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Wednesday's "Earnings Beat" Makes This The Perfect "Bad-Market" Tech Stock

In last week’s Private Briefing report Our Experts Show You the Stocks to Pick in a ‘Stock-Picker’s Market’,” Money Map Press Chief Investment Strategist Keith Fitz-Gerald identified SanDisk Corp.(NasdaqGS: SNDK) as one of three stocks to buy in the face of the stock market sell-off.

And now we see why…

  • Featured Story

    How Student Loans Became a $120 Billion Government Bonanza

    dollar

    Business has been good for the federal government when it comes to student loans.

    Over the past five years, student loans have generated profits of $120 billion for the Department of Education.

    And the latest projections from the Congressional Budget Office (CBO) put the take from student loans for the 2013 fiscal year at $48.6 billion - helped along by a change in 2010 that eliminated the middleman and made the Education Department the direct lender for all government-backed loans.

    It means the government will reap more in profits from student loans this year than any of the nation's largest corporations. Last year, for example, the most profitable company was ExxonMobil (NYSE: XOM), which reported income of $44.9 billion.

    The money is rolling in partly because the Education Department has stepped up efforts to collect on delinquent loans, but mostly because the U.S. government can borrow money far more cheaply than the students to whom it is giving the loans.

    The government's student loans now carry an interest rate of 3.4%, which has proved plenty lucrative.

    But unless Congress acts soon, the interest rate on government student loans will double to 6.8% as of July 1. (The temporary 3.4% rate was supposed to expire last July, but last year Congress extended it for one year.)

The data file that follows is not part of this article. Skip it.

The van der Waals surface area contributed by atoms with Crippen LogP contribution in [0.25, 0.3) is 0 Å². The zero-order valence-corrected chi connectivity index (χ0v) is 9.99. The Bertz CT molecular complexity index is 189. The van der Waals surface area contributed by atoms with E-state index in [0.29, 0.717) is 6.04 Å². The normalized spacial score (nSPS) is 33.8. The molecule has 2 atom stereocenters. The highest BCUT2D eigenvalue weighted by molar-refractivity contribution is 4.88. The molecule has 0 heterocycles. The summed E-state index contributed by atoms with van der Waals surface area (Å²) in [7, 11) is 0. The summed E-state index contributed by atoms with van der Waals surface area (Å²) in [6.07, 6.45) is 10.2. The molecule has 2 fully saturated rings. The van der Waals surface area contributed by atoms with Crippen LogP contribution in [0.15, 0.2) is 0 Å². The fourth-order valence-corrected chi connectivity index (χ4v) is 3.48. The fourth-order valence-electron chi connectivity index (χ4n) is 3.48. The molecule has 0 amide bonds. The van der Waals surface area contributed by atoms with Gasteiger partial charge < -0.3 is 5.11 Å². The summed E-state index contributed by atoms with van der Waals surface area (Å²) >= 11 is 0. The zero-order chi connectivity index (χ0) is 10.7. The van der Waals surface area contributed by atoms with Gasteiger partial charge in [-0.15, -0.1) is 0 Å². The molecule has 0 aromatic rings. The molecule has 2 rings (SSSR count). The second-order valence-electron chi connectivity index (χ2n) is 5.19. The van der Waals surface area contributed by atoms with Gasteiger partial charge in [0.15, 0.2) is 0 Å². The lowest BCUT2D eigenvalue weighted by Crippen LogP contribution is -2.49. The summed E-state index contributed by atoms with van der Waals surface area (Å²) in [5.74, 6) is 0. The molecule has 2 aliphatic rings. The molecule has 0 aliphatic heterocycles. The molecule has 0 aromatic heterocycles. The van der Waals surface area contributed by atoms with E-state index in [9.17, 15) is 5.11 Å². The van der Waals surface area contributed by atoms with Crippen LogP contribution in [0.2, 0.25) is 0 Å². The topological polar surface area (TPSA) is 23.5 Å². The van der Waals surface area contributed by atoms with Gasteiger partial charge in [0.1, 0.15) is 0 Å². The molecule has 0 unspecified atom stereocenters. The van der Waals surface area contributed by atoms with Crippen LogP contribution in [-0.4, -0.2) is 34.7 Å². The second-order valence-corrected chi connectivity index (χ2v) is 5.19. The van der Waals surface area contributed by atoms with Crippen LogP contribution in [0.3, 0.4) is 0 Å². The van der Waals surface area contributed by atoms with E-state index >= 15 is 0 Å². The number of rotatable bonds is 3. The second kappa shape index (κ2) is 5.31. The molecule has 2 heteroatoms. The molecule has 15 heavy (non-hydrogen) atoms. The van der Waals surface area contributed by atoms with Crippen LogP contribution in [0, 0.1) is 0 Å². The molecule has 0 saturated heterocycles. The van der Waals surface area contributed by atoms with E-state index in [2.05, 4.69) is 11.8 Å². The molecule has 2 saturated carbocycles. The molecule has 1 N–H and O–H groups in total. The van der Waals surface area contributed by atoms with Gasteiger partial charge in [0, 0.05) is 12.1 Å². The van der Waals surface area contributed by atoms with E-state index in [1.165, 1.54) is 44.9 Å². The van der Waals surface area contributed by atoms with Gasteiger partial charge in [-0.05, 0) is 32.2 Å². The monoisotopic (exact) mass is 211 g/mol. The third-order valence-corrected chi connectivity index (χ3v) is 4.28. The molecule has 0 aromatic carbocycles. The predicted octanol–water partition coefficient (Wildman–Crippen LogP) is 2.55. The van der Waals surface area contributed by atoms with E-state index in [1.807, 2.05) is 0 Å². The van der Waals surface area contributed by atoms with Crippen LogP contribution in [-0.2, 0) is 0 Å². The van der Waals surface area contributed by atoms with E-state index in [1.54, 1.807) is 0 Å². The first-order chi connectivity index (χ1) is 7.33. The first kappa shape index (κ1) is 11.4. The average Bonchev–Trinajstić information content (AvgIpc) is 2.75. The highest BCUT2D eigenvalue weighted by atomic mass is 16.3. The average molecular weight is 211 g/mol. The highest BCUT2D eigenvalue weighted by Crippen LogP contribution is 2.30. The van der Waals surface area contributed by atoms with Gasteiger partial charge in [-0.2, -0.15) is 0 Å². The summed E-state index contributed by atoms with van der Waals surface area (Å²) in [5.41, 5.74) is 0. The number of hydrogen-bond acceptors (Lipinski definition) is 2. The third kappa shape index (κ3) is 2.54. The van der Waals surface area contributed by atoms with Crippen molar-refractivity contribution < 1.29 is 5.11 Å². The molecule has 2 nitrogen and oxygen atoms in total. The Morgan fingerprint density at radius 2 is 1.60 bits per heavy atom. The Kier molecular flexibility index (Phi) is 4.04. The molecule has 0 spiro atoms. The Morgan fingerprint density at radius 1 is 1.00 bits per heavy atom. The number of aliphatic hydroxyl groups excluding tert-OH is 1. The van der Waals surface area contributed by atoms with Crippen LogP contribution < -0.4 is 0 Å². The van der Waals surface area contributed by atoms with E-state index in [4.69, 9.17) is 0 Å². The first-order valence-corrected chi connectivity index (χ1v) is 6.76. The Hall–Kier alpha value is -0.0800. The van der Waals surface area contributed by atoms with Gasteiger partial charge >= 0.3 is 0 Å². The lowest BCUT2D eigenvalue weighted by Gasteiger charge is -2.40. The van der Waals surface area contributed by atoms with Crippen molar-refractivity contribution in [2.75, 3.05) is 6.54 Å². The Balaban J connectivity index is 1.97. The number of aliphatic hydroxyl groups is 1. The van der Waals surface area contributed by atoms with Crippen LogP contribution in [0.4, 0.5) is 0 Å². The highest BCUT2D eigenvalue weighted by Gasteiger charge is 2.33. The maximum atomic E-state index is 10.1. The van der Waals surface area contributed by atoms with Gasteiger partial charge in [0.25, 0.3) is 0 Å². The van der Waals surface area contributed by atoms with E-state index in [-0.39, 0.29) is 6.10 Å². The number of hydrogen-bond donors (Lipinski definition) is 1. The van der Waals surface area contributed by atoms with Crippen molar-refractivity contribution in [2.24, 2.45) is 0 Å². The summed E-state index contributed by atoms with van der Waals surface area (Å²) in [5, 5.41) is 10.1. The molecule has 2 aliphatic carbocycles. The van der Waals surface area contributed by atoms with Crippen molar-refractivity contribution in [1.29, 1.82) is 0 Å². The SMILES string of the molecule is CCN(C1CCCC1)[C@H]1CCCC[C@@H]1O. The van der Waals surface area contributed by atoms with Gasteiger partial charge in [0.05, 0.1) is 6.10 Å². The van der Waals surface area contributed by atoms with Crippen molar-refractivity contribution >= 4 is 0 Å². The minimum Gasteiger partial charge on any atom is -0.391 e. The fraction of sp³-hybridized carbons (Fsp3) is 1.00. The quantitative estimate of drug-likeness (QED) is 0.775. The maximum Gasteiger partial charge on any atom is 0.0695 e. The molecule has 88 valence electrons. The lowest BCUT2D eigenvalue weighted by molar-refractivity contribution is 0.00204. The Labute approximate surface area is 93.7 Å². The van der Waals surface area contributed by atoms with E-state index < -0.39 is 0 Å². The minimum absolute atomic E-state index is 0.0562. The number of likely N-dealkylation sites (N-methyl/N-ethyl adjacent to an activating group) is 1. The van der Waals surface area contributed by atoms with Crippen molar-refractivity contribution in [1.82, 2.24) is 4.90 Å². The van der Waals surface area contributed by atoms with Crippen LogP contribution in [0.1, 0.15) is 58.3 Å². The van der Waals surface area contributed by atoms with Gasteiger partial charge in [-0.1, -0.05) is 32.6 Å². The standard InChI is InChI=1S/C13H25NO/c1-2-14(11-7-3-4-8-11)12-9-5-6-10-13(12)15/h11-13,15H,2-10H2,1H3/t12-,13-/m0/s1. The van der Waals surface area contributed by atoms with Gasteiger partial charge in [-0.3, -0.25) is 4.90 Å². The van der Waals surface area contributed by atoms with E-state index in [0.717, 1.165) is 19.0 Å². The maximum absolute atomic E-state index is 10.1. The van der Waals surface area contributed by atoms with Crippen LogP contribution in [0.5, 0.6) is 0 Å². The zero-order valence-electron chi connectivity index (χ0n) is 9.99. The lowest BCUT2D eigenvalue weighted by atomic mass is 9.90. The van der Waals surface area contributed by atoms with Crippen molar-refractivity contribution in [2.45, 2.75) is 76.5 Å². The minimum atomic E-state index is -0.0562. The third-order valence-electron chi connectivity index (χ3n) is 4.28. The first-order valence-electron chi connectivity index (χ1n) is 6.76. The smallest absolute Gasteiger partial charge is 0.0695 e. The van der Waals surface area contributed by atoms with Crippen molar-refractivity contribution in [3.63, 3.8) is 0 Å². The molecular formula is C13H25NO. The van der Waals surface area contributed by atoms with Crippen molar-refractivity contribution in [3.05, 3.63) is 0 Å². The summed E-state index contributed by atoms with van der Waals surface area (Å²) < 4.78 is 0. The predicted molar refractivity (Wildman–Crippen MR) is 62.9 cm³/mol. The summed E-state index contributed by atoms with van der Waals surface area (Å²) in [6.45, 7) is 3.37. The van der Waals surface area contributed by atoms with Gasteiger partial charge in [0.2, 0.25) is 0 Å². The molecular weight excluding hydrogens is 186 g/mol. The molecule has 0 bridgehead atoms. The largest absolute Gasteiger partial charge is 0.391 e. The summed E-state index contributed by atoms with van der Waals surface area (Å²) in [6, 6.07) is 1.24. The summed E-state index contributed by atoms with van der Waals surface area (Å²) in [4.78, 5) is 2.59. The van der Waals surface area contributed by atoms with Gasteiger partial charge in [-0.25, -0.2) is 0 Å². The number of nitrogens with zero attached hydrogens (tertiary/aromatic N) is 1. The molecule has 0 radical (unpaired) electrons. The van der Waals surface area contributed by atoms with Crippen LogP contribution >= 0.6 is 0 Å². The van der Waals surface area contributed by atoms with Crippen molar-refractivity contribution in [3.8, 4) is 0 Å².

Meanwhile, 10-year Treasuries go for about 2%, and 30-year Treasuries for about 3%.

    That widening gap in rates could drive government profits even higher, but at the risk of appearing to exploit a struggling and vulnerable segment of the population.

    "As the pomp of graduation fades, many college graduates become keenly aware of their financial circumstance: in debt," Ernie Almonte, chairman of the National CPA Financial Literacy Commission of the American Institute of CPAs, said in a statement. "They start out with an anchor that slows their progression toward future goals. It's a difficult reality confronting a growing number of people."

    To continue reading, please click here…

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  • subprime student slaves

  • May Q&A: Shah Gilani on the Student Debt Bubble, Europe and More… It seems my Subprime Student Slaves article really struck a nerve! Nearly 250 of you subscribers wrote in to me in response to that one. Thank you.

    As I said, I'm going to compile your comments, stories, and ideas in my letter to Congress and the President.

    And since I think what you had to say really adds to the discussion, I want to start off today's Q&A session by sharing some of those with everyone.

    Q: The obvious solution for... Read More...
  • Subprime Student Slaves: The Lowlife Trap of Higher Education

    "And the strong to seem to get more
    While the weak ones slave
    Empty pockets don't ever make the grade
    Mama may have, and Papa may have
    But God bless the child that's got his own
    That's got his own."

    We can thank the late, great Billie Holiday for those lyrics. And we can thank our higher education system for giving "the child that don't his own"a chance to get some.

    Some debt, that is.

    Students, many of them adults looking to gain new skills, are being systematically ripped off and enslaved by schools and lenders, blinding them with hope about what a higher education can do for them while bilking them for billions in the process.

    It's a dirty game, and a big one at that. You probably know, because you probably owe.

    But wait.

    First, let me offer some insights on the market before I get to my indictments...

    Why the Doom and Gloom?

    So far, so good...as far as earnings season, that is. Three quarters of companies reporting, so far, have beaten Street expectations. And 81% have offered up better than expected revenue forecasts for the future.

    So... why all the doom and gloom?

    To continue reading, please click here...

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